How Complete are Labor Markets in East Africa? Evidence from Panel Data in Four Countries

62 Pages Posted: 12 May 2017

See all articles by Brian Dillon

Brian Dillon

University of Washington

Peter Brummund

University of Alabama - Department of Economics, Finance and Legal Studies

Germano Mwabu

University of Nairobi

Date Written: May 12, 2017

Abstract

We develop new tests for the completeness of rural labor markets. The tests are based on a theoretical link between a shortage or surplus in the labor market and asymmetric responses to changes in household composition over time. We develop auxiliary tests to distinguish other types of market failures from labor market failures, and provide evidence that most changes in household composition are exogenous to local labor market conditions. We implement our test using nationally representative panel data from Ethiopia, Malawi, Tanzania, and Uganda. The overall pattern is one of excess supply of labor in rural areas, but there is substantial heterogeneity across cultivation phases, genders, and agro-ecological zones. Excess supply of labor is most evident during low-intensity cultivation phases (e.g., weeding). In Ethiopia, findings suggest that poor households face a de facto labor shortage, driven more by financial market failures than a physical shortage of available workers. There is evidence of partial gender segmentation in labor markets. In all four countries, women are more difficult to replace than men.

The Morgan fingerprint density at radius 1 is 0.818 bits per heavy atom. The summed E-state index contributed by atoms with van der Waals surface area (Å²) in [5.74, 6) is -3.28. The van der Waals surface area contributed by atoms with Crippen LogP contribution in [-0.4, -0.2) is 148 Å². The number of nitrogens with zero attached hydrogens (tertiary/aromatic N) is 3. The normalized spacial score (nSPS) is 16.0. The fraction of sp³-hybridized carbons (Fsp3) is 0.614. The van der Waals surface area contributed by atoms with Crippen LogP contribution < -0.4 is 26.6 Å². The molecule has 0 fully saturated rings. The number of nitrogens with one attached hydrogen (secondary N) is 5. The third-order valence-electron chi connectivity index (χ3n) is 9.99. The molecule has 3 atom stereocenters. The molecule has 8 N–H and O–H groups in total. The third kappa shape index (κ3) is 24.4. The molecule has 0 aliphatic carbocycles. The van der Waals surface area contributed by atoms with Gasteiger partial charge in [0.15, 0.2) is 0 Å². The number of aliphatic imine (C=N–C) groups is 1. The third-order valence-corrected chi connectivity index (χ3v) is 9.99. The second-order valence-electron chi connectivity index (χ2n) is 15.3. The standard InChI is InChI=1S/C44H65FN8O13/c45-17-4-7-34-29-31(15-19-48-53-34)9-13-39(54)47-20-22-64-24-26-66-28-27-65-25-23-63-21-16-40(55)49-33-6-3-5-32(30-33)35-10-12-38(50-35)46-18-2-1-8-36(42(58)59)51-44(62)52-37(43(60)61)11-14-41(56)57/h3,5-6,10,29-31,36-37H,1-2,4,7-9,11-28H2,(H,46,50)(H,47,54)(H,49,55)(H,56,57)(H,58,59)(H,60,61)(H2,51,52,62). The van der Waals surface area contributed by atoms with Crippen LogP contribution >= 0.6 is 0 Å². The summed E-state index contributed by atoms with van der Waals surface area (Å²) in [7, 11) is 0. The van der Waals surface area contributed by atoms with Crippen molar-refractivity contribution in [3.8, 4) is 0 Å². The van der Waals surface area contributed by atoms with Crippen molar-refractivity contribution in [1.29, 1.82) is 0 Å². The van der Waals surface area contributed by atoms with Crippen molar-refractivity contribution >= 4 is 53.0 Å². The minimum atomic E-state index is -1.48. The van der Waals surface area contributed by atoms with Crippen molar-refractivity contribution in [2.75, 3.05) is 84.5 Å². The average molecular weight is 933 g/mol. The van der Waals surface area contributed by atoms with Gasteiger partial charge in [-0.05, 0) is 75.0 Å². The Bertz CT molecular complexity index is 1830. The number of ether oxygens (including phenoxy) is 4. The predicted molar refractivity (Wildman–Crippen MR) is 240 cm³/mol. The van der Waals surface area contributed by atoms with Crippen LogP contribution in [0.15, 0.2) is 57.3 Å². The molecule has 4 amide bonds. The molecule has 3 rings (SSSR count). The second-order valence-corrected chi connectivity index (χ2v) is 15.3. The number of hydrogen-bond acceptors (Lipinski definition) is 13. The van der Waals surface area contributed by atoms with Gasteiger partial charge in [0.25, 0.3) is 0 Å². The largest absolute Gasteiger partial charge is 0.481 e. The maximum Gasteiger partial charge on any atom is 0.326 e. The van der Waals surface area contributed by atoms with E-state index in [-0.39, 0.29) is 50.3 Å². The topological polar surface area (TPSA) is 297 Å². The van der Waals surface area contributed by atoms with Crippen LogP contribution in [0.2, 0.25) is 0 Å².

Keywords: agricultural households, labor markets, separation, asymmetric adjustment, east Africa

JEL Classification: O13, O15, J20, J43

Suggested Citation

Dillon, Brian M and Brummund, Peter and Mwabu, Germano, How Complete are Labor Markets in East Africa? Evidence from Panel Data in Four Countries (May 12, 2017). Available at SSRN: https://ssrn.com/abstract=2967492 or http://dx.doi.org/10.2139/ssrn.2967492

Brian M Dillon (Contact Author)

University of Washington ( email )

Seattle, WA 98195
United States

HOME PAGE: http://faculty.washington.edu/bdillon2/

Peter Brummund

University of Alabama - Department of Economics, Finance and Legal Studies ( email )

P.O. Box 870244
Tuscaloosa, AL 35487
United States

Germano Mwabu

University of Nairobi ( email )

Nairobi
Kenya

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